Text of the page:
This is every dog owner’s nightmare. Well, not every dog owner’s. There are some dog owners who have trained their dogs to the extent that there’s no real chance that their dog will get lost. They can let the dog out of the house and it will never leave the yard. If a herd of bunnies ran by, they may run to the lot line but they won’t go any further.

There are several ways to ensure that your dog will never get loose – will never get lost. Here are some ideas to consider:

  1. Keep your dog on a leash when you take them for a walk in your Naperville neighborhood. Of course, this assumes that they’ll never get out the door when you’re not looking. You may have to consider how they’ll act when someone comes to the door. If they’ll charge out the door barking, who knows when they’ll stop charging and how far they’ll go. Will they be able to get back?
  2. Have them neutered. Dogs have those urges and, if your male dog is loose, and there’s a female in heat in the neighborhood, your dog could take off to find her. Once again, will your dog be able to find its way back?
    Make sure your dog gets enough exercise. A dog with a lot of pent-up energy is more apt to run.
  3. Create a happy environment in your Naperville home so your dog really doesn’t want to leave. This includes making sure your dog isn’t afraid of you. Imagine if your dog gets loose. You’re trying to call him or her to you but they’re afraid. Instead of coming when you call them, they scamper away.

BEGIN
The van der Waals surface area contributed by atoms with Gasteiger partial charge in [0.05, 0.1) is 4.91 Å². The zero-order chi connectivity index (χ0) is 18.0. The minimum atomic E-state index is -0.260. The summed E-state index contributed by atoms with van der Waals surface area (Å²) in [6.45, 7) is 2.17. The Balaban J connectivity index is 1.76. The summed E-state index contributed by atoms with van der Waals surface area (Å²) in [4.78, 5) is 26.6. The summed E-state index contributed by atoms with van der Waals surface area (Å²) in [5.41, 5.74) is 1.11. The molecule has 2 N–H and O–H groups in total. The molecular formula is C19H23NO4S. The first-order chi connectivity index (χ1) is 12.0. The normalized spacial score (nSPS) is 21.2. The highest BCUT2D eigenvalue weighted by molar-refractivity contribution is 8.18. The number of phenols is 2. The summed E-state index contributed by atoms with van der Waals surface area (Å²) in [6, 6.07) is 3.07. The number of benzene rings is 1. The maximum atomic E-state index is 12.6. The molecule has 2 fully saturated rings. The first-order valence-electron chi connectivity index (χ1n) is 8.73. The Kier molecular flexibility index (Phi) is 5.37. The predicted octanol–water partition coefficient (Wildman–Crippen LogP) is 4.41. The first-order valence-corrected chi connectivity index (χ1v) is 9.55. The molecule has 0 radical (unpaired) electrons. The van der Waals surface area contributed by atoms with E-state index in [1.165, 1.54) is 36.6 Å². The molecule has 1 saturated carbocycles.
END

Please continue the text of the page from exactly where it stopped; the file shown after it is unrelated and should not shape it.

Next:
4. Desensitize your dog to loud noises or take special measures when there is a thunderstorm or fireworks. This may mean locking them in a room, where they can’t get out, when those noises are likely, such as on the 4th of July.
  5. Train your dog so it’s like the dog mentioned earlier – the dog that will never run away.

One thing you can do, in case your dog does somehow get lost, is to have your dog microchipped. These are fairly inexpensive and, unlike a GPS, they operate with a unique radio frequency that serves as a permanent ID for your dog.

If your dog does get lost somewhere in Naperville, or beyond, make calls, check with the police and the local animal control. And, of course, put up posters with a photo of your dog under the word “LOST” and above your phone number.

You can find more information about dog trackers by visiting sites found in this google search: https://www.google.com/search?client=safari&rls=en&q=tracking+devices+for+dogs&ie=UTF-8&oe=UTF-8

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Is your Palatine dog a social misfit?


antisocial dog

You can’t stay mad at a dog that adorable for long but, even if he does act like a social misfit in your Palatine home. But, wouldn’t you like it more if he wasn’t such an unsociable puppy?

Have you ever seen that movie ‘Bad Grandpa?’ The movie is about an elderly man who has no social compass. If there’s a right choice and a wrong choice, you can count on him to choose the latter. There are some people who live with dogs that almost make the ‘Bad Grandpa’ seem like a coach for good etiquette.



There are dogs that do everything wrong. What do they do wrong? The list can easily include the following and more:


  • They bark incessantly